When you and your spouse decide to get a divorce, one of the main things on your minds will likely be property division. Your marital assets will be divided equitably—fairly, not necessarily equally. However, there are disputes very often about the larger assets, such as houses, cars and recreational vehicles. While each case is different, if you understand the law surrounding asset division, you may stand a better chance of retaining the assets you wish to keep.
The Marital Home
The biggest asset for many is the marital home. Some couples simply agree as to its disposition; others fight bitterly. There are many different ways that you may be able to decide who gets the house or how to divide the equity in the home. One is referred to as ‘deferred distribution,’ where the home is held by one spouse until a significant event occurs—for example, any minor children reaching adulthood—and only then is sold. This can be advantageous, especially if you have children, because they still get to grow up in the place they know as their family home.
Another common method is for the court to simply award the home to one spouse and consequently award them fewer of the smaller, more fungible assets. Illinois courts will do so, if the home falls under the rubric of marital property, after weighing several factors including:
- The economic situation of each spouse;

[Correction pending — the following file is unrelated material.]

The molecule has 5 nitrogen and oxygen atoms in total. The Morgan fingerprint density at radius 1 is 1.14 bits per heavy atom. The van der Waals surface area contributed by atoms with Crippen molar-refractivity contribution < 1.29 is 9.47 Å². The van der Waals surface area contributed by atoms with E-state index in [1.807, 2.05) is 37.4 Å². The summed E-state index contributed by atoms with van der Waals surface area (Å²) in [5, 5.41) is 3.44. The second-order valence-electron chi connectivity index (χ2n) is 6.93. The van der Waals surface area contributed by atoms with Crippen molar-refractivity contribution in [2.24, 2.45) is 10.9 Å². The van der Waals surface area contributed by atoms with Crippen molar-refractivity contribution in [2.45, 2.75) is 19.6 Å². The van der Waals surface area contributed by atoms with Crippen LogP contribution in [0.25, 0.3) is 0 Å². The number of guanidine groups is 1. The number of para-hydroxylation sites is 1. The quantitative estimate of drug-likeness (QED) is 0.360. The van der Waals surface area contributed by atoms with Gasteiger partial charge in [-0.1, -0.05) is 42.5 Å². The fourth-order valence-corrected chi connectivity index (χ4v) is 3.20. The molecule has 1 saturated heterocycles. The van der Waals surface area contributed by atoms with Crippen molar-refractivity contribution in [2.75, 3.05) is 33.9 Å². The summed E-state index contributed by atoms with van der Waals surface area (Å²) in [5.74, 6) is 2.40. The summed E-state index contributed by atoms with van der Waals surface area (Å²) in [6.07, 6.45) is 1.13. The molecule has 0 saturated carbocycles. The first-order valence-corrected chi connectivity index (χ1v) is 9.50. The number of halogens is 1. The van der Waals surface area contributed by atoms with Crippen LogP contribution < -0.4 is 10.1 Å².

- Any alleged dissipation of marital assets;
- The duration of the marriage;
- The amount each spouse contributed to obtaining the asset in question; and
- Any obligations detailed in a prenuptial agreement or similar document signed by both parties.
So, for example, if you contributed the lion’s share toward the purchase of your marital home, and you receive no spousal support or maintenance, those would not be the only factors considered in awarding the home, but both would be significant points in your favor.
Other Significant Assets
The procedure for dividing assets like automobiles or antiques is similar to that for the marital home, though there are some marked differences. For example, in Illinois, it is much less likely to get deferred distribution when dealing with assets that are not homes. However, division will still occur according to the list of factors laid out in the Illinois Marriage and Dissolution of Marriage Act. If you as a couple purchased a car during the marriage, but the court deems that the most equitable way to divide marital property is to sell it, it will be sold, and you will receive the appropriate amount.
Be advised that while marital property is divided equitably in Illinois, marital debt is divided the same way. Thus, it is conceivable that you could wind up on the proverbial hook for debt that is not technically yours if it is ruled marital debt. If you cosigned on any loan your spouse took out, you may also be held liable if he or she are unwilling or unable to pay.
An Experienced Attorney Can Help Clarify
Divorce can be extremely disconcerting and confusing even for the most intelligent of people. It is often best to have an experienced legal professional on your side in order to answer questions and help guide you through the process of divorce and asset distribution. Contact a skilled Wheaton divorced attorney to get the guidance you need. Call 630-871-1002 for a free consultation at any one of our three locations.